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'It's an act of solidarity:' Sadiq Khan defends bid to fly EU flag above City Hall on Brexit anniversary day
23 June 2023, 11:10 | Updated: 23 June 2023, 11:21
Sadiq Khan joins James O'Brien
Sadiq Khan has defended his blocked attempt to fly the EU flag above his office on the seventh anniversary of the referendum to leave the bloc while speaking to voters on LBC's Speak to Sadiq.
The Mayor of London said he was threatened with prosecution after permission to fly the flag over his office in Newham was blocked by the local authority.
Under town and planning regulations, the flags of other nations are not allowed to be flown on public land in England - a rule which once had an exemption for the European Union flag but which was changed when the UK left the bloc in 2021.
Mr Khan will attempt to circumvent the wishes of central government by lighting up the building in the EU colours of blue and yellow to mark the anniversary.
Mr Khan told LBC's James O'Brien: "There are 1.1 million Londoners who are from the EU who feel they are the other. Today is an important day for them. Flying the flag is an act of solidarity for those others."
Detailing his dealings with the Government over the act, the Mayor said: "An example of how crazy things have gotten is often we fly flags outside City Hall to show solidarity and support.
"For example, we have been flying the Pride flag during this month - because it is Pride month. When there are tragedies across the globe, we fly flags of countries where people have been affected and we thought it would be a great idea today, the seventh anniversary, to fly the European Union flag.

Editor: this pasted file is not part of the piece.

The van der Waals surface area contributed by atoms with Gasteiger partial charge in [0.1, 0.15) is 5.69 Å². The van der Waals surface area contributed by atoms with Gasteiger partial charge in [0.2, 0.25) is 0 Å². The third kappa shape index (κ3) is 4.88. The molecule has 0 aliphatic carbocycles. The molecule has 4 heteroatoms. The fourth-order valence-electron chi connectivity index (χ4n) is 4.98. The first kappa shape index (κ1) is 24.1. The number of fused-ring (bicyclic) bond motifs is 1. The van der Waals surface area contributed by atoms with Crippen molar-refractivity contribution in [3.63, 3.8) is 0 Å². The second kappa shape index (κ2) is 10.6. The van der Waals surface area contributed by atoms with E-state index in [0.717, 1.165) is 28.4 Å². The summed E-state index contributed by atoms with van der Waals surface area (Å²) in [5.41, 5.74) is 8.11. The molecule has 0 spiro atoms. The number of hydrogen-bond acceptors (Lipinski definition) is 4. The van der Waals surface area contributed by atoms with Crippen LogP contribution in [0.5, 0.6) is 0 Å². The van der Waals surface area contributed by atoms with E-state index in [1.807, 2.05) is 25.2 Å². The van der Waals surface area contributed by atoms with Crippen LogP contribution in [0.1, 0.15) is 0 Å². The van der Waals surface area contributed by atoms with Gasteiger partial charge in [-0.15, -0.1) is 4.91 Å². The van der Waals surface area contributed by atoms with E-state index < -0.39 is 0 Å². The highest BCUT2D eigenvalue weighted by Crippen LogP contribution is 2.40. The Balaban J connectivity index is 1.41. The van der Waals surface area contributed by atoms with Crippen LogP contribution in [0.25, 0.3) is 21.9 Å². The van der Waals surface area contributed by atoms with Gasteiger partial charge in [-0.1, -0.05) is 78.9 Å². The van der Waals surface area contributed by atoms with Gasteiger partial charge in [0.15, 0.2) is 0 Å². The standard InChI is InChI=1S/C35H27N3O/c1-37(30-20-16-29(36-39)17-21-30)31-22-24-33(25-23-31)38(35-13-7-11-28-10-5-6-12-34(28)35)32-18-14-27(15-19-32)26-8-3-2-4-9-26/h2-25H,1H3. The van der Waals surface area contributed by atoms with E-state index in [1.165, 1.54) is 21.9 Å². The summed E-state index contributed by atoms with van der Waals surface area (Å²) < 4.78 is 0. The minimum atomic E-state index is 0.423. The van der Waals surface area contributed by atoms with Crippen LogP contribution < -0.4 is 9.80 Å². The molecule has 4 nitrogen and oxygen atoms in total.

Despite his wants, the Mayor discovered "that the law was changed the year before to specifically prohibit the EU flag on a public building unless you go along a laborious, lengthy, burdensome, expensive process to get specific permission from the Government."
On the seventh anniversary of the vote, Mr Khan stressed his commitment to the 1.1 million EU citizen Londoners.
He told LBC: "The key thing I want to get across today is to those Londoners who are originally from the EU is to say thank you for staying for the last seven years.
"These people are our friends, neighbours, colleagues, and loved ones and they have had a rotten time over the last seven years and used as bargaining chips when it comes to negotiations with the EU.
"There were all question marks about what settled status means - they have had to be on the receiving end of anti-migrant rhetoric from our Government and they've stayed."